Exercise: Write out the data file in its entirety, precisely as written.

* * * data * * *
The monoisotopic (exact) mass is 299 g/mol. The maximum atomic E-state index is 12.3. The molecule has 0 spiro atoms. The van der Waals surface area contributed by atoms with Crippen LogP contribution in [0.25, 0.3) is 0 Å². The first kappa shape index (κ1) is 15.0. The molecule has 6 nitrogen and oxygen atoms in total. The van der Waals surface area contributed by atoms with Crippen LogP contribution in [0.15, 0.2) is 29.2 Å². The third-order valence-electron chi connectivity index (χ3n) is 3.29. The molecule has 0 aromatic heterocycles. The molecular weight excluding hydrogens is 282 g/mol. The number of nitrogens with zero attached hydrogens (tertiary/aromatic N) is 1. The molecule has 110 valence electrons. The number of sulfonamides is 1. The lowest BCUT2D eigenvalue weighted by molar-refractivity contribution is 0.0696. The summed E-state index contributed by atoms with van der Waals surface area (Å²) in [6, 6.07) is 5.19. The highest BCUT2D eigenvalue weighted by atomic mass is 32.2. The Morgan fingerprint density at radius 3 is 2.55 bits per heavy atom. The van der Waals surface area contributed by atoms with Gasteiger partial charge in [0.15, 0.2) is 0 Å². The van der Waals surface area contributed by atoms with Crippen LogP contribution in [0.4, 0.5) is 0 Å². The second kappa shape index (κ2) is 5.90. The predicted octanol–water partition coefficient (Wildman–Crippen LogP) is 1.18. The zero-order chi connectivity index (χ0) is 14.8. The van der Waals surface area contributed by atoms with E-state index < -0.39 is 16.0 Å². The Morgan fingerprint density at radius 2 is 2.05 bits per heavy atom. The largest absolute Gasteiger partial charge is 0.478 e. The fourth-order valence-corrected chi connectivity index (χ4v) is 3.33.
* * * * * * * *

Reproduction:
The monoisotopic (exact) mass is 299 g/mol. The maximum atomic E-state index is 12.3. The molecule has 0 spiro atoms. The van der Waals surface area contributed by atoms with Crippen LogP contribution in [0.25, 0.3) is 0 Å². The first kappa shape index (κ1) is 15.0. The molecule has 6 nitrogen and oxygen atoms in total. The van der Waals surface area contributed by atoms with Crippen LogP contribution in [0.15, 0.2) is 29.2 Å². The third-order valence-electron chi connectivity index (χ3n) is 3.29. The molecule has 0 aromatic heterocycles. The molecular weight excluding hydrogens is 282 g/mol. The number of nitrogens with zero attached hydrogens (tertiary/aromatic N) is 1. The molecule has 110 valence electrons. The number of sulfonamides is 1. The lowest BCUT2D eigenvalue weighted by molar-refractivity contribution is 0.0696. The summed E-state index contributed by atoms with van der Waals surface area (Å²) in [6, 6.07) is 5.19. The highest BCUT2D eigenvalue weighted by atomic mass is 32.2. The Morgan fingerprint density at radius 3 is 2.55 bits per heavy atom. The van der Waals surface area contributed by atoms with Gasteiger partial charge in [0.15, 0.2) is 0 Å². The van der Waals surface area contributed by atoms with Crippen LogP contribution in [0.4, 0.5) is 0 Å². The second kappa shape index (κ2) is 5.90. The predicted octanol–water partition coefficient (Wildman–Crippen LogP) is 1.18. The zero-order chi connectivity index (χ0) is 14.8. The van der Waals surface area contributed by atoms with E-state index < -0.39 is 16.0 Å². The Morgan fingerprint density at radius 2 is 2.05 bits per heavy atom. The largest absolute Gasteiger partial charge is 0.478 e. The fourth-order valence-corrected chi connectivity index (χ4v) is 3.33.